Traveling on US 180 to see the snow? Here's how you can make the trip a little easier

Traveling on US 180 to see the snow? Here's how you can make the trip a little easier

December 30, 2015

A look at traffic on US 180 on Dec. 25.

So you’re headed north for a day to play in the snow. You’re ready for fun, but you’re also prepared. You #KnowSnow and you’ve already prepped your car and packed extra warm clothing, blankets, a flashlight, water and food.

Just don’t forget your patience…

Holiday weekends see heavy traffic through Flagstaff to and from snow-play areas along US 180. Delays have been long, particularly in the evening as areas close and many vehicles head south at about the same time.

Besides being patient and prepared, here are a few other ways to make your trip to this area a little easier.

Consider leaving for home a little earlier. When congestion occurs, it typically peaks after snow-play areas along US 180 start closing around 4 p.m. To avoid the worst traffic, you may want to head back to or through Flagstaff earlier in the afternoon.

Take an alternate route through Flagstaff to save time and possible frustration. From I-17 north, take I-40 east to Butler Avenue (Exit 198) and then Butler to Ponderosa Parkway to Route 66 to Switzer Canyon Road to Fort Valley Road/US 180 (it’s a lovely drive!) This route can reduce delays on the trip home, too. Here’s a good map of routes to US 180 through Flagstaff.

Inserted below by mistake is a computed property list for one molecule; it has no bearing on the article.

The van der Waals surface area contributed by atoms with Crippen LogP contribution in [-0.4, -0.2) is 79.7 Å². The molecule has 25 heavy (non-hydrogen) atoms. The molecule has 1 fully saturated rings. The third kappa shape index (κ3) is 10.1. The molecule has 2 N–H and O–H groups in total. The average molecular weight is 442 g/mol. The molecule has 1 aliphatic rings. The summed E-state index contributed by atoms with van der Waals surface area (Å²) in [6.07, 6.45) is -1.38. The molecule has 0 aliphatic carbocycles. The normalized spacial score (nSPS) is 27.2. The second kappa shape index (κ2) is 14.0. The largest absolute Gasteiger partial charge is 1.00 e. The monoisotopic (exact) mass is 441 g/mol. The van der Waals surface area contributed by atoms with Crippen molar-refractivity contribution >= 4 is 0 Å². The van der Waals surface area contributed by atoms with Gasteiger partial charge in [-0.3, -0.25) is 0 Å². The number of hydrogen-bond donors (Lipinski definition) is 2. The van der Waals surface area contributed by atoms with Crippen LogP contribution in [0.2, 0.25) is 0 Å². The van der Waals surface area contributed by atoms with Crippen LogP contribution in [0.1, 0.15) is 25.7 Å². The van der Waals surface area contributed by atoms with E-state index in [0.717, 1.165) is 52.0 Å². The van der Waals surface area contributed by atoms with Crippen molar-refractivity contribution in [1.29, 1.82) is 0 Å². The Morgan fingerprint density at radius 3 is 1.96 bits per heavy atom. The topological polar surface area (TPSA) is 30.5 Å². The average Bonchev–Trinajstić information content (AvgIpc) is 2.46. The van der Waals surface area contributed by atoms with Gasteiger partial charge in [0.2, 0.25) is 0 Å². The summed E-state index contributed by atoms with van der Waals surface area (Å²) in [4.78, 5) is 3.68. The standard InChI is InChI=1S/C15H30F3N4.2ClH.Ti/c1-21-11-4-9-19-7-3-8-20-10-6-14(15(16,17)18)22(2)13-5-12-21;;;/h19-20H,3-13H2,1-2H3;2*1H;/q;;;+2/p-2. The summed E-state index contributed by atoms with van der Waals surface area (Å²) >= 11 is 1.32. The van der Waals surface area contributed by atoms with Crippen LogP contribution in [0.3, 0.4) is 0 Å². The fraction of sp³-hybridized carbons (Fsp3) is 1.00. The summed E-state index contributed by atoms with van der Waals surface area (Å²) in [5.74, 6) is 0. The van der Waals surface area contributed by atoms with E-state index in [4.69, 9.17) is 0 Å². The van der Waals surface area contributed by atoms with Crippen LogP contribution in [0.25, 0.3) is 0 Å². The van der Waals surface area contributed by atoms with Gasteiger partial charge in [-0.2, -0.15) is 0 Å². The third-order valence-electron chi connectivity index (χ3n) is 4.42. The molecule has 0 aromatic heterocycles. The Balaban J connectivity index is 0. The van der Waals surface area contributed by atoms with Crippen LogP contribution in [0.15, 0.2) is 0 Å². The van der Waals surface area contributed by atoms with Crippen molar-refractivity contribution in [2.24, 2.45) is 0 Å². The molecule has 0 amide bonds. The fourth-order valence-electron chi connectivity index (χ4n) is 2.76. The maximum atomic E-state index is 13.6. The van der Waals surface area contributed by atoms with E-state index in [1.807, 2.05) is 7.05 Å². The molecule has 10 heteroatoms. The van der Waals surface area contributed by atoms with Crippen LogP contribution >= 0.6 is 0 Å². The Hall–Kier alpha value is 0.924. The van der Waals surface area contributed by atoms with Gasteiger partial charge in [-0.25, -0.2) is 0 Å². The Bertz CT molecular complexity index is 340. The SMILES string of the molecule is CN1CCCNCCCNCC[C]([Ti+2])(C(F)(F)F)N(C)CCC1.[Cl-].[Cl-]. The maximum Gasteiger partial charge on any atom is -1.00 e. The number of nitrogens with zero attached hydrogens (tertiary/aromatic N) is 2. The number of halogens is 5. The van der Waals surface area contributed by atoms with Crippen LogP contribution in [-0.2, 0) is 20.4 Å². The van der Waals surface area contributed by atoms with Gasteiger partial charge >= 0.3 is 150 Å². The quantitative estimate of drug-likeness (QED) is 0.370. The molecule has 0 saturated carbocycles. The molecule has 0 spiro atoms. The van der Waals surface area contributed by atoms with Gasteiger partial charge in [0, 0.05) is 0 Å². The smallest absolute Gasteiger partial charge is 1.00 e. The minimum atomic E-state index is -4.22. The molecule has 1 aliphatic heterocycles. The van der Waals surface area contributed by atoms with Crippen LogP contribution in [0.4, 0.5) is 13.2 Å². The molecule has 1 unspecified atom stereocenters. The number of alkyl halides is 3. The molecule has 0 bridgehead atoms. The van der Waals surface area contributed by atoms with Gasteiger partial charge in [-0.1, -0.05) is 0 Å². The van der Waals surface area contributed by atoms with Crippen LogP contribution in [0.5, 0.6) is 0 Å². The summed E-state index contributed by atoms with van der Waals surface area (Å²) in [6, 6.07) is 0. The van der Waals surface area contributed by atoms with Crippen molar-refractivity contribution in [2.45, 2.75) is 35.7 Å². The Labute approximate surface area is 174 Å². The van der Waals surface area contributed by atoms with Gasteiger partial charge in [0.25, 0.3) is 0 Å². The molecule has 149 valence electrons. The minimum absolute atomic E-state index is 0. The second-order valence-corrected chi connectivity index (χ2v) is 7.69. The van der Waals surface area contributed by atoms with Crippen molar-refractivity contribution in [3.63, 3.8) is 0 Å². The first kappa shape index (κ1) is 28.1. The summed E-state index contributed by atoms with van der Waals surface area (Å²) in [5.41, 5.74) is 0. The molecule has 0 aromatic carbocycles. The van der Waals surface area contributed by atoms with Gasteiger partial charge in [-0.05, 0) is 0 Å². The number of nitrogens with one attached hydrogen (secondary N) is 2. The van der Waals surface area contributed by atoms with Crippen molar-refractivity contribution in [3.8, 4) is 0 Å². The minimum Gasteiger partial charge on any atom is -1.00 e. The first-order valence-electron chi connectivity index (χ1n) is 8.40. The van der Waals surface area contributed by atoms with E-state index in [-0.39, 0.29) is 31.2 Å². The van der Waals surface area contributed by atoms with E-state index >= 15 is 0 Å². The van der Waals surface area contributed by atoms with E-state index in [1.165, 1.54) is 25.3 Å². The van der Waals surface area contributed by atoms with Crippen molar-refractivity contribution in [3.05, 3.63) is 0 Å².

Be prepared. No matter where you’re traveling, if you are headed into snowy, icy or cold conditions, you need to be ready for potential delays. Follow our Know Snow advice, including taking warm clothing and blankets, a fully charged mobile phone and charger, a flashlight with extra batteries, drinking water, healthy snacks, a first-aid kit and necessary medications. Also make sure your gas tank is at least half to three-quarters full at all times and ensure that your wipers, window defroster, headlights, taillights, brake lights and turn signals work.

A few more tips…

  • Remember, you cannot stop along interstates or highways to play in the snow. This is dangerous not only for you and your vehicle but for other drivers and for first responders who may need to use the shoulder.
  • Give snowplows plenty of room to work! That means staying at least four car lengths behind a plow and never passing a snowplow that’s clearing the road.
  • Before you hit the road, visit or call 511 to check on weather conditions, restrictions and possible closures. ADOT’s Twitter feed (@ArizonaDOT) and Facebook page are excellent sources of information and interaction on traffic conditions around the state.

Finally, we hope you have a fun and safe trip to the snow! Please be sure to share these suggestions with any family and friends who are headed to the snow-play areas along US 180.

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